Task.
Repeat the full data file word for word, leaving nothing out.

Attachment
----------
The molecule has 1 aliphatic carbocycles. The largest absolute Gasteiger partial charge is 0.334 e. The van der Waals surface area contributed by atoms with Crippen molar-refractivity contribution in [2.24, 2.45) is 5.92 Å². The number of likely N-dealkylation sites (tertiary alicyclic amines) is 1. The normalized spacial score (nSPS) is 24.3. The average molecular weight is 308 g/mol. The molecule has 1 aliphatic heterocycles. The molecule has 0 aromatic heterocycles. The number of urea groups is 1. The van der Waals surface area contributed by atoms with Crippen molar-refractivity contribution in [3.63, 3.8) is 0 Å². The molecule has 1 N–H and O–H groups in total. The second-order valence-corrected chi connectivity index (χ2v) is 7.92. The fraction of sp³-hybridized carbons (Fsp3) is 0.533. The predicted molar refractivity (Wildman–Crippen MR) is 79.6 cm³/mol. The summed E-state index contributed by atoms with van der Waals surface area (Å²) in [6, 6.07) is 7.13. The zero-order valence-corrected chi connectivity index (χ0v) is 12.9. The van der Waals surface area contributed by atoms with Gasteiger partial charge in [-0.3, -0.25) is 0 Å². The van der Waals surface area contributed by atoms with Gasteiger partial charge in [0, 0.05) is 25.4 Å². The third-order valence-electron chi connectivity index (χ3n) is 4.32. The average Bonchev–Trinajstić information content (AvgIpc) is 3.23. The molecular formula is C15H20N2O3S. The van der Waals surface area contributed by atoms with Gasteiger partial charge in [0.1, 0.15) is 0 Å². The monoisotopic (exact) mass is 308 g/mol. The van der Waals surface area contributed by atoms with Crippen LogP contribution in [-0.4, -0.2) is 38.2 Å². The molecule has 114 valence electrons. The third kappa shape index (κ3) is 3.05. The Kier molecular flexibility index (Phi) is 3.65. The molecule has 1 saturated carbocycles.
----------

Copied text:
The molecule has 1 aliphatic carbocycles. The largest absolute Gasteiger partial charge is 0.334 e. The van der Waals surface area contributed by atoms with Crippen molar-refractivity contribution in [2.24, 2.45) is 5.92 Å². The number of likely N-dealkylation sites (tertiary alicyclic amines) is 1. The normalized spacial score (nSPS) is 24.3. The average molecular weight is 308 g/mol. The molecule has 1 aliphatic heterocycles. The molecule has 0 aromatic heterocycles. The number of urea groups is 1. The van der Waals surface area contributed by atoms with Crippen molar-refractivity contribution in [3.63, 3.8) is 0 Å². The molecule has 1 N–H and O–H groups in total. The second-order valence-corrected chi connectivity index (χ2v) is 7.92. The fraction of sp³-hybridized carbons (Fsp3) is 0.533. The predicted molar refractivity (Wildman–Crippen MR) is 79.6 cm³/mol. The summed E-state index contributed by atoms with van der Waals surface area (Å²) in [6, 6.07) is 7.13. The zero-order valence-corrected chi connectivity index (χ0v) is 12.9. The van der Waals surface area contributed by atoms with Gasteiger partial charge in [-0.3, -0.25) is 0 Å². The van der Waals surface area contributed by atoms with Gasteiger partial charge in [0, 0.05) is 25.4 Å². The third-order valence-electron chi connectivity index (χ3n) is 4.32. The average Bonchev–Trinajstić information content (AvgIpc) is 3.23. The molecular formula is C15H20N2O3S. The van der Waals surface area contributed by atoms with Gasteiger partial charge in [0.1, 0.15) is 0 Å². The monoisotopic (exact) mass is 308 g/mol. The van der Waals surface area contributed by atoms with Crippen LogP contribution in [-0.4, -0.2) is 38.2 Å². The molecule has 114 valence electrons. The third kappa shape index (κ3) is 3.05. The Kier molecular flexibility index (Phi) is 3.65. The molecule has 1 saturated carbocycles.